John Ashmen: It was a little bit of both. But we did have numbers that we looked at. I was actually on the US Interagency Council on Homelessness COVID-19 Task Force starting in early April of 2020, and looking at the numbers coming in, we felt we had to do two things: save lives and protect the hospital systems. And the reason we said protect the hospital system was that if a homeless shelter were to go hot—meaning everybody there got COVID-19—there were not enough hospital beds in even large cities to handle that.
So the collaboration that took place in cities was wonderful. Ministries that probably didn't do a whole lot of talking to one another started sharing resources, started talking, and then we started working with health departments and in some cities, places like the convention center, a sporting arena, or different hotels were used to take in different groups so that they could be spread out and be isolated according to the CDC guidelines.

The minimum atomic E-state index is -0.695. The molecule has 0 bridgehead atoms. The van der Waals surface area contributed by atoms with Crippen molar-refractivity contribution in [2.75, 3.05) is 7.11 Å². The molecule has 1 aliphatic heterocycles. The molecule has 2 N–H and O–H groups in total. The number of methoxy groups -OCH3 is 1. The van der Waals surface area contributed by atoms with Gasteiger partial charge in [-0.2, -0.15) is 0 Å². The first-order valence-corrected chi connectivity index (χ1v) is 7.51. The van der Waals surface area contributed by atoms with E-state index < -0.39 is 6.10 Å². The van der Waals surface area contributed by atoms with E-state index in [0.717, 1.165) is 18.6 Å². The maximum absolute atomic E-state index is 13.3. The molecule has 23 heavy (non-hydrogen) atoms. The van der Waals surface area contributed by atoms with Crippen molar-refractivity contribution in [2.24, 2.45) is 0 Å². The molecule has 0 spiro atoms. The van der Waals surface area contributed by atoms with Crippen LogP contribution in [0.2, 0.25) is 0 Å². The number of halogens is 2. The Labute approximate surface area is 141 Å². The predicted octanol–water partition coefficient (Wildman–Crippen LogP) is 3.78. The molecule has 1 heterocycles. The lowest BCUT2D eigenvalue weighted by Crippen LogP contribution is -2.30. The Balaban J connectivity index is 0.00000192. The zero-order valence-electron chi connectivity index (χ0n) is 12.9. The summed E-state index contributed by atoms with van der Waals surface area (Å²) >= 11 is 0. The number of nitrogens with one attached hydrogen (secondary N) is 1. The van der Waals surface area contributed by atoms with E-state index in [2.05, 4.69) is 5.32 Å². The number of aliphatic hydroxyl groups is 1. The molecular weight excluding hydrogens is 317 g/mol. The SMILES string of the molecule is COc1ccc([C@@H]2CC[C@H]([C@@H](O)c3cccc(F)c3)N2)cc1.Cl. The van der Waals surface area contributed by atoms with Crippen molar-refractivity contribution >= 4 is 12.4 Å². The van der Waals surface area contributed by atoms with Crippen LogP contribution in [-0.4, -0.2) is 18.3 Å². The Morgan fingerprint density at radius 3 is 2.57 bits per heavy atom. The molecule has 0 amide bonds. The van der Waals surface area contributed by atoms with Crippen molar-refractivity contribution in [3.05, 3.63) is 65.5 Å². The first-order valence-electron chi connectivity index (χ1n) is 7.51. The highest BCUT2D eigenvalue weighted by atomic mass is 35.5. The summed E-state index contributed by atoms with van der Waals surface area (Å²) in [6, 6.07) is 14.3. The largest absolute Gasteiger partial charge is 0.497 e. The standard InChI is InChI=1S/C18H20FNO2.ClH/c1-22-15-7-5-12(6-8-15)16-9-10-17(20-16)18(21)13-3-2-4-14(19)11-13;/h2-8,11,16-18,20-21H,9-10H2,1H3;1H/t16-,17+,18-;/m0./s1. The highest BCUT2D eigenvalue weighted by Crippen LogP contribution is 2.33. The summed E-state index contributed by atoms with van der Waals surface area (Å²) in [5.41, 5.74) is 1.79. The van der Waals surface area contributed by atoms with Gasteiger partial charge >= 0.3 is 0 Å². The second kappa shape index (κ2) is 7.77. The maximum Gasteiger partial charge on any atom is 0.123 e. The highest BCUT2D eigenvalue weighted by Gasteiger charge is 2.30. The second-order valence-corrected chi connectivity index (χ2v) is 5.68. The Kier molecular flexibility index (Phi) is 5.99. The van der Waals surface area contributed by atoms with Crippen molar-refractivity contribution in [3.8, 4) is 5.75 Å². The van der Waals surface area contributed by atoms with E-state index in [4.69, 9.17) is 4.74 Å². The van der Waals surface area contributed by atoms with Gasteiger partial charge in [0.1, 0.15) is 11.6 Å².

A lot of groups formally have been pretty focused on the urban, especially center city, communities. But the suburbs have been changing and becoming more diverse, and there's been a lot more economic diversity as well. Has homelessness been shifting to more of a suburban issue?
John Ashmen: Homelessness used to be concentrated in the urban areas, probably in the roughest locations. So when you look at some of these missions that have been around for years, they started in areas where people were—down in the stockyards or down the railyards, by the docks, or whatever. And of course, the people who were homeless at the time would come out and they would panhandle in the urban areas because that's where passersby would be.